Edison at first claims he knows nothing of aliens, but one look at the gun that the Doctor took from the red-eyed man, and he's suddenly willing to see them without an appointment. Not that he knows anything about the weapon; he's just mistaken the Doctor for an inventor with a sales opportunity. But it's a good thing Edison invited the Doctor in, as the red-eyed man has arrived, making short work of the employees before attacking Edison and the Doctor as well. Edison may be a businessman first, but he proves himself enough of a scientist to follow the Doctor's thinking in containing the creature. 

Back at the apartment, Tesla enlists Yaz to help him tap into the energy source within the orb. But it's a siren call to the creature, who slips the Doctor's trap. But it didn't come for the orb. The objective was to capture Telsa, who they transport away to the awaiting ship along with Yaz. It turns out, like the clockwork creatures who once hunted Mme De Pompadour back in "The Girl In The Fireplace," these beings, called the Skithra, believe he is the key to fixing their ship. 

(Photo Credit: Ben Blackall/BBC America)

With things escalating so fast, The Doctor rounds up the TARDIS, hustles Edison and Skerrit aboard, and gets to work figuring out where Tesla and Yaz are. After locating the ship, she transports herself over only to discover it's a cobbled-together mess. The Queen of the Skithra (Anjli Mohindra) insists the ship is hers, but the Doctor recognizes it as Venusian technology with a Klendov warp drive. The Skithra are scavengers, and now they've scavenged Tesla because he was smart enough to intercept their signal and signal back.

Returning to the TARDIS affords the show a chance to let Tesla have his "The internal dimensions transcend the external" moment. (Never. Gets. Old.) Using his current Niagara project, which is basically WiFi, but for electricity, the Doctor and Tesla plan to shock the Skithra ship out of the sky, killing the Queen, which will take down her red-eyed minions. Edison poo-poos that it could work, but naturally, it will. Edison and Yaz head out to get everyone off the street, where Edison's uncanny ability at salesmanship and fearmongering about Tesla's experiments has people racing for their apartments.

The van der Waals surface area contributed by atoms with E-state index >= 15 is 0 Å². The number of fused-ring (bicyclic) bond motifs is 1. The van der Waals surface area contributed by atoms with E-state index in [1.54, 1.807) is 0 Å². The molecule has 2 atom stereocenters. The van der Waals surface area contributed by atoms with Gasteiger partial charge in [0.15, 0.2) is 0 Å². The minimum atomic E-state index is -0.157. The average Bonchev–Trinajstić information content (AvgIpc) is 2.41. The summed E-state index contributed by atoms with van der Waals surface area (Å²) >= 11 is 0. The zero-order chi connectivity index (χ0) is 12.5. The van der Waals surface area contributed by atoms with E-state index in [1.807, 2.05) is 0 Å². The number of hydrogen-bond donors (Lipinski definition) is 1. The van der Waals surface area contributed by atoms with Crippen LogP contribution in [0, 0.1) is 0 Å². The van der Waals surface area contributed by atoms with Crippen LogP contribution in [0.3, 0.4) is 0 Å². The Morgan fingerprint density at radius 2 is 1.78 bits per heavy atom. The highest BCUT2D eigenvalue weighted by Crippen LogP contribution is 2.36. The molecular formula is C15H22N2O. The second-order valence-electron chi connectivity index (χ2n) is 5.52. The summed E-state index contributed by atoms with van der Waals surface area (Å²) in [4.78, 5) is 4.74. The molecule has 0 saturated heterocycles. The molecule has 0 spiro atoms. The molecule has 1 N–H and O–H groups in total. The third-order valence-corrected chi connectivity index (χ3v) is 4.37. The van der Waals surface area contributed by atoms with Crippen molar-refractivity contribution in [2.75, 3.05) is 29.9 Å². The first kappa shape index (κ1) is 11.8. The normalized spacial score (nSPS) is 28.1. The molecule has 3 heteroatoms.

The Queen almost foils the Doctor by traveling down  to Earth herself, threatening to lay waste to Earth and all the people on it. "Have you ever seen a dead planet?" she asks, reminding the audience of Gallifrey's current state. But it's a short-lived distraction. Soon enough, she's back on her ship, and Telsa is sending lightning into the sky to drive the Skithra away, leading tomorrow's papers to dub this "Nikola Tesla's Night of Terror." If only they knew he saved the Earth during it.


Ani Bundel has been blogging professionally since 2010. A DC native, Hufflepuff, and Keyboard Khaleesi, she spends all her non-writing time taking pictures of her cats. Regular bylines also found on MSNBC, Paste, Primetimer, and others. A Woman's Place Is In Your Face. Cat Approved. Find her on BlueSky and other social media of your choice: @anibundel.bsky.social